The PCC contract is Michael Dembrow’s legacy and it’s a legacy that oozes inequitable representation. Michael Dembrow, in short, did nothing extraordinary for the 1,200 part-time faculty whom he served all those years. I wish I could tell you how much he paid himself as President of the PCC local, but he never saw to it that his union filed the requisite financial disclosure forms with the U.S. Department of Labor.
Prior to running for office, in March 2007, Michael Dembrow testified in front of the Oregon Legislature in support of FACE and told the legislators this:
“Part-timers are generally not paid to be on campus other than to teach their courses, and in many cases they are off running to another job at another college or university (their combined annual teaching load often exceeds those of full-timers)….This practice has consequences. There is a growing body of literature that points to the harmful effects of over-using part-timers in your FACE packet you can find an annotated bibliography of some of them.”
Then we have the money trail. Michael Dembrow raised $167,748 to run for the open seat he was elected to. The average open seat candidate in Oregon raises $61,876 for a candidacy. So was Michael Dembrow, first-time political candidate, a fundraising savant? Not really. About 75 percent of Dembrow’s money came from just three donors: 
In 2008, Oregon Federation of Teachers donated $77,941 total to political candiates. ($38,441 to Dembrow, was the single largest contribution the union group made in 2008.) They contributed 22.92 percent of his money.
In 2008, the Oregon Education Association donated $227,605 total to political candiates. The Oregon Education Associaiton was the 3rd largest overall political contributor in the state. ($27,707 to Dembrow was the third largest contribution the union group made in 2008.) They contributed 16.22 percent of his money.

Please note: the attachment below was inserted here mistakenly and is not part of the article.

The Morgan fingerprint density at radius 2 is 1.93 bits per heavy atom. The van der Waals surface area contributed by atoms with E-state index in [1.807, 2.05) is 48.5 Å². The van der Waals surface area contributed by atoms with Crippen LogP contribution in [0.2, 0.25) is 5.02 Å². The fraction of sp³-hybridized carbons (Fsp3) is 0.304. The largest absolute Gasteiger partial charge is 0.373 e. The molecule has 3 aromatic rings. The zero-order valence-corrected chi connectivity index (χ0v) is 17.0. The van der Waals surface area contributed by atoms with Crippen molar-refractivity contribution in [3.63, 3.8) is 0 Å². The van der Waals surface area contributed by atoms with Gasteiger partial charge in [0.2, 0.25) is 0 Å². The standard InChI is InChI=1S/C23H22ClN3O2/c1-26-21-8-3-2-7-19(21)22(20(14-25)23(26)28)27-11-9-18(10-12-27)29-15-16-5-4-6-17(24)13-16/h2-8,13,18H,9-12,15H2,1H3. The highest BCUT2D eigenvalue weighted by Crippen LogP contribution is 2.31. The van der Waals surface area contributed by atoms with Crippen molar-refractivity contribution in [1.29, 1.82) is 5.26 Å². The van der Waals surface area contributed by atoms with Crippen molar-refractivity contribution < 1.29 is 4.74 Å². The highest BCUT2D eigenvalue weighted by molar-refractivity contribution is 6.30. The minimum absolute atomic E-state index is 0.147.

In 2008, SEIU Employees Local 503 donated $493,228  total to political candiates, making the organization the single largest political contributor in the entire state of Oregon. (SEIU donated $15,902 to Dembrow. It was the fourth largest contribution the union group made in 2008.)
Dembrow even scored a donation from his own union. In 2008, Portland Community College Faculty Federation gave $11,000 to political candidates. (The $10,000 to Dembrow was the single largest contribution union group made in 2008). They contributed 5.96 percent of his money.
It’s no small wonder Michael Dembrow decided to “lead the charge” for FACE in Oregon. The Oregon House Education Committee which Dembrow co-chairs, and which sponsored the current FACE legislation, is populated by six members of the House who received over $151,000 in campaign donations from faculty union groups in Oregon during 2008. 
Call me crazy, but wouldn’t it be a more effective use of $1,000,000 to just, well, spend it on professional development for part-time faculty in Oregon? Then again, once you get used to throwing around large sums of money here, there and everywhere, it’s probably pretty tough to stop.